A blupete Essay

The Market, Part 7 to blupete's Essay
"On The Nature Of Man"

"The propensity to truck, barter and exchange one thing for another," as Adam Smith wrote, "is common to all men, and to be found in no other race of animals." Because of this propensity men reap the benefit of an extended order of collaboration: the "market." The market is an egocentric mechanism which drives a complex of interacting individuals or groups of individuals, all working consciously to advance themselves, and by so working advance society, albeit unconsciously, as a whole. The market is a natural system bringing forward what men want, whether these wants, subjectively speaking, be "good," or "bad." The grand goal of efficient production and distribution is achieved by allowing each one within the whole of society to be the manager and judge of his own affairs. By allowing people to be free -- quite aside to being a constitutional goal, in itself -- people, without being directed, and with little or no rancour, go about feeding, clothing, housing and entertaining themselves.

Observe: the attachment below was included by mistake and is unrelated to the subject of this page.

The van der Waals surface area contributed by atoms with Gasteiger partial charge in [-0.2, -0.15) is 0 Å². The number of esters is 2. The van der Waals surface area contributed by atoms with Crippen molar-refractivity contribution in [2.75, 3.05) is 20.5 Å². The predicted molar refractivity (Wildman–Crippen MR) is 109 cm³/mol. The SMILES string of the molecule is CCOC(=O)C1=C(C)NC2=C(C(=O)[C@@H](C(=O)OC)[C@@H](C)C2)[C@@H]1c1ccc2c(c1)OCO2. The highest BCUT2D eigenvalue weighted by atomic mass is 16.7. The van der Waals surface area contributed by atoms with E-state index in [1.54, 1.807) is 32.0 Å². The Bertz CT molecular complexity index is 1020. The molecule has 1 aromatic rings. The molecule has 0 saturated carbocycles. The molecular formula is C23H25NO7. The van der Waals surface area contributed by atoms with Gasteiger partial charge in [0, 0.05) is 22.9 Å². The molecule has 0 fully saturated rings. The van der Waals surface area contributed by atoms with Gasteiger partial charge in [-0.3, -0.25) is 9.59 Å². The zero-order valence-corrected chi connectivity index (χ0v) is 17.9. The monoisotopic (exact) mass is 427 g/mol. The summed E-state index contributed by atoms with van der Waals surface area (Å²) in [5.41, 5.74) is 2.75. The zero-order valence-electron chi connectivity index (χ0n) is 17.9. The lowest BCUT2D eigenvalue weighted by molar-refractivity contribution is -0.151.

As History will show the development of human life became wholly dependant on a regular market process. In the age of barter the market process was readily intelligible, but, in an age of abstract interpersonal processes and indirect exchange, the economic order is simply not understandable, even to the most enlightened individual perception. (For example, money and its institutions, which traditionally have so offended moralists, are subjects which bewilder specialists.)

The simple and timeless fact is, as described by Adam Smith in 1776, that, given the diversity of man's knowledge, only the individual through his own industriousness and ingenuity, is able, in a random way, of accessing (if one will forgive the computer lingo) the bit or bits of information required to advance his own particular need or want.

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2011